Dementia patient ‘coerced’ out of $60,000 to fund gambling binge in suspected NT financial abuse cluster
In a community as small as Darwin, bank tellers know regular customers by name.
So when an elderly client with dementia entered her local bank with someone staff had never seen before and asked to withdraw $60,000, it raised red flags.
Unbeknownst to the woman’s family, a friend had allegedly coerced the “vulnerable” victim into handing over the money, which was later used to fund a gambling binge at a Darwin casino.
The ABC can reveal it is one of seven reports relating to suspected financial abuse, flagged by Australia’s big banks with NT elder abuse services in just five months.
Each incident, identified between October 2017 and February 2018, involved different clients.
In another case, a client with dementia was able to withdraw $100,000 because bank staff did not have access to updated power of attorney documents that would enable them to confirm her condition or determine if a second party had been delegated control over her finances.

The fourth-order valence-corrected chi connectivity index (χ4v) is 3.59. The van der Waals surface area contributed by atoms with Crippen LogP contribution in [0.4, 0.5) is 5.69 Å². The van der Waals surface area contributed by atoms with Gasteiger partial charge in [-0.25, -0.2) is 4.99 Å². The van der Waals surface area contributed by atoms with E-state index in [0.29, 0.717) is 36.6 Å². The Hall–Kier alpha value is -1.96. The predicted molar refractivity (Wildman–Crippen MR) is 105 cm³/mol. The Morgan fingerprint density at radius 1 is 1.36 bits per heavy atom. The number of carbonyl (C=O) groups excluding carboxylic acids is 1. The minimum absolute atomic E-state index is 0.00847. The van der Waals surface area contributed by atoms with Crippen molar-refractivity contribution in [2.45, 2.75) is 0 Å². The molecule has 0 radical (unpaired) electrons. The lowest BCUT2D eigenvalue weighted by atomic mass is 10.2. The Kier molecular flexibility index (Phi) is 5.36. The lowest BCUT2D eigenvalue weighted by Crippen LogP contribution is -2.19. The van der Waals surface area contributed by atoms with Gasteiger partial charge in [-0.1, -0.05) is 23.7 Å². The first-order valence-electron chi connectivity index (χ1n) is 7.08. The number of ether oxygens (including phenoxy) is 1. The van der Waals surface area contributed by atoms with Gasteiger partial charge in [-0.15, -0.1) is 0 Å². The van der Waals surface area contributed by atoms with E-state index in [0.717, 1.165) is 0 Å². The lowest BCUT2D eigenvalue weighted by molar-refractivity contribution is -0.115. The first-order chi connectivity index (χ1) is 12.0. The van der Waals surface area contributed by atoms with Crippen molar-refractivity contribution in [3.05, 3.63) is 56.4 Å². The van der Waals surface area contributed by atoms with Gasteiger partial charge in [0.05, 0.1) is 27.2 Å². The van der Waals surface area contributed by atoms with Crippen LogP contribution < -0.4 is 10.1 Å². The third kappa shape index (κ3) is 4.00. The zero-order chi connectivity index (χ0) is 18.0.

It is the first time Top End banking staff have come forward with their concerns, something advocates attribute to strengthened communication lines between banks and elder abuse services in the absence of wider reforms.
Banks ‘hamstrung’ in acting
Alarmingly, the data only details instances where concerns have been reported by banks to the NT Council of the Ageing.
That means it is not known if there have been further instances where concerns have been raised internally, or if suspected cases have gone undetected.
Currently, anyone can present a power of attorney document to a bank, without tellers having access to real-time information as to whether it is valid, or has been superseded by a new set of instructions.
There is also no central reporting authority for banks to refer concerns, meaning staff are often hamstrung in acting on suspected cases of financial abuse.
“Because it’s a family member, they’d rather be financially coerced into taking their money than losing contact,” NT Council of the Ageing CEO Sue Shearer said.
“That’s why that sort of abuse isn’t reported very often… we’re only hearing about it [recently] because of the banks.
“[But] the bank has no way of checking that this is what the person who owns the account wants. They can’t check a lot of the power of attorney information.”
It is a predicament Australia’s banking authority, the Australian Banking Association, is acutely aware of.
Originally Published by ABC News, continue reading here.